Celebrating 50 years in the business, Philip Cox talks about the highs, the lows and those Casinos. Stephen Lacey has this exclusive report.
September 10th, 2013
There’s nothing we like more than a good fiftieth birthday; largely because the traditional gift is gold and a bit of glamour never goes astray. Not that we’ll be buying Philip Cox any gilded bling. The Australian architect, who celebrates 50 years in the business this year, has enough shiny awards on his shelf as it is.
Professor Cox AO kicked off his stellar career in 1963 with fellow architect Ian McKay. He picked up his first Sulman Award almost immediately (along with McKay) for work on St Andrews Presbyterian Church in Leppington. Two years later the duo picked up another.
Albany Entertainment Centre – Albany, Australia
In 1967 he ventured out on his own, forming Philip Cox and Associates (now known as Cox Architects & Planners). He was awarded his first Wilkinson Award in 1969 for the Hawkins Residence in Cheltenham; one of the finest examples of mid-century architecture in NSW. The home was the epitome of the so-called ‘Sydney School’ of architecture, with its rustic materials (clinker bricks and timber) and the way it blended seamless into its bushland setting.
Helix Bridge – Marina Bay, Singapore
Over the years, Cox became less known for his private residences and more known for his heroic-scale civic buildings, such as the Australian National Maritime Museum at Darling Harbour, and the Sydney Football Stadium. In 1984 he was awarded the prestigious Royal Australian Institute of Architects Gold Medal.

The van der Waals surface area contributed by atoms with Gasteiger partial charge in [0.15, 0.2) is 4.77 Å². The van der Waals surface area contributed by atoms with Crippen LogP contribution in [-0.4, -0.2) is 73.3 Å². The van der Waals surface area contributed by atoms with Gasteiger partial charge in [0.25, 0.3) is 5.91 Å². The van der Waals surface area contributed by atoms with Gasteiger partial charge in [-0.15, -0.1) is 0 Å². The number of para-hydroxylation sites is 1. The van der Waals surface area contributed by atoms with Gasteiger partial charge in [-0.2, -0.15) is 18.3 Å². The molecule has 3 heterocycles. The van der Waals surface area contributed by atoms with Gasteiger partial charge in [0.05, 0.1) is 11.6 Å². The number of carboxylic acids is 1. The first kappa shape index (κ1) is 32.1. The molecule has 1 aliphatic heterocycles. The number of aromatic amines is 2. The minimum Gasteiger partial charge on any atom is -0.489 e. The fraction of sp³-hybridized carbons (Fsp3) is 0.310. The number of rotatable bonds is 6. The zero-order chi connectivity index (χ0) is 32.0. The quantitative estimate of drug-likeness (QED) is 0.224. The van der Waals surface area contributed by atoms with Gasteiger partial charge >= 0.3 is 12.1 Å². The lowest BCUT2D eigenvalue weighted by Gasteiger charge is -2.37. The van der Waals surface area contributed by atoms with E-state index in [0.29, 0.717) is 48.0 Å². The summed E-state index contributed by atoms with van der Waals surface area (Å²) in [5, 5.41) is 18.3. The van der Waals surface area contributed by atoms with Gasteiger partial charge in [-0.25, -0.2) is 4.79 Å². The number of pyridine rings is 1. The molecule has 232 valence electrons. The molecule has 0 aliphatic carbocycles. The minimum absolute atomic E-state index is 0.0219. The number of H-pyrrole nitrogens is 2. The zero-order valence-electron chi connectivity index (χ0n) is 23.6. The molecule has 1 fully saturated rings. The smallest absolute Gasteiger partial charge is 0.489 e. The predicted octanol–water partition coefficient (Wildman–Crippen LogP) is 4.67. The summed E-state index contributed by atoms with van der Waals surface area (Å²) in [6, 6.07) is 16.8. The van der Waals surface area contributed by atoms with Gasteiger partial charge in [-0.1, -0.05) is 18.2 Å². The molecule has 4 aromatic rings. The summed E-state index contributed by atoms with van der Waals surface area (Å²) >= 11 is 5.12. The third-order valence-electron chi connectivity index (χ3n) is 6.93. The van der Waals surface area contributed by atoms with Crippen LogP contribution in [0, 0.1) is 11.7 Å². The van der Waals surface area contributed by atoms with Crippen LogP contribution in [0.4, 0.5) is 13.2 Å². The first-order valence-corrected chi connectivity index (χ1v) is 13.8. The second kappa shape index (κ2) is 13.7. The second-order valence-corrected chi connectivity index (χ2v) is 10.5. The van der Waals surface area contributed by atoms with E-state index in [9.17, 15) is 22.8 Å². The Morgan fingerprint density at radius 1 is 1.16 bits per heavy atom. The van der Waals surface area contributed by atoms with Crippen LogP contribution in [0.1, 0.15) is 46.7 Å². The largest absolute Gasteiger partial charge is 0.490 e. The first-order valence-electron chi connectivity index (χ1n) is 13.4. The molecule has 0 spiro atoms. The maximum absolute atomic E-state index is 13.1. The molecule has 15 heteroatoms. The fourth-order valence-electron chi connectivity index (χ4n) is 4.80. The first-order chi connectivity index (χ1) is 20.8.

Nowadays Cox’s practice employs more than 350 staff and has completed projects in South-East Asia, China, the Middle East, Africa and Europe.
Promenade – Marina Bay, Singapore
When we caught up with the architect for a coffee at the Alliance Francaise in Clarence Street Sydney this week, we asked him the secret of his success. He modestly attributed much of it to the “laws of chance”.
“Things happen that are beyond your control and I’ve always believed that circumstances and luck plays a big part, it’s a matter of seizing opportunity when it comes along,” he says.
Sydney Exhibition Centre – Sydney, Australia © P Bingham-Hall
Cox says one of the buildings he is most proud of is the Sydney Exhibition Centre. It opened in 1988 ready for the Bicentenary and was awarded the Sulman the following year, and was subsequently listed by Icomos (International Council on Monuments and Sites). During the 2000 Olympics it served as a venue for several events (boxing, fencing, judo, weighlifting and wrestling) and was a key meeting facility for APEC Australia 2007.
Sydney Exhibition Centre – Sydney, Australia © D Moore
Despite protests from numerous architects, both in Australia and abroad, the centre is set to be bulldozed to the ground at the end of this year to make way for a larger complex.
It’s not hard to see that the demolition is playing heavily on Cox’s mind. “It’s my main disappointment at the moment,” he says, rubbing his forehead. “I’ve contacted various government departments, but they seem to ignore me. All I’ve been told is that the die has been cast and nothing will stop the wrecking ball. It’s a great tragedy because what it’s being replaced by is very indifferent architecture that does nothing towards furthering Sydney as a world city.”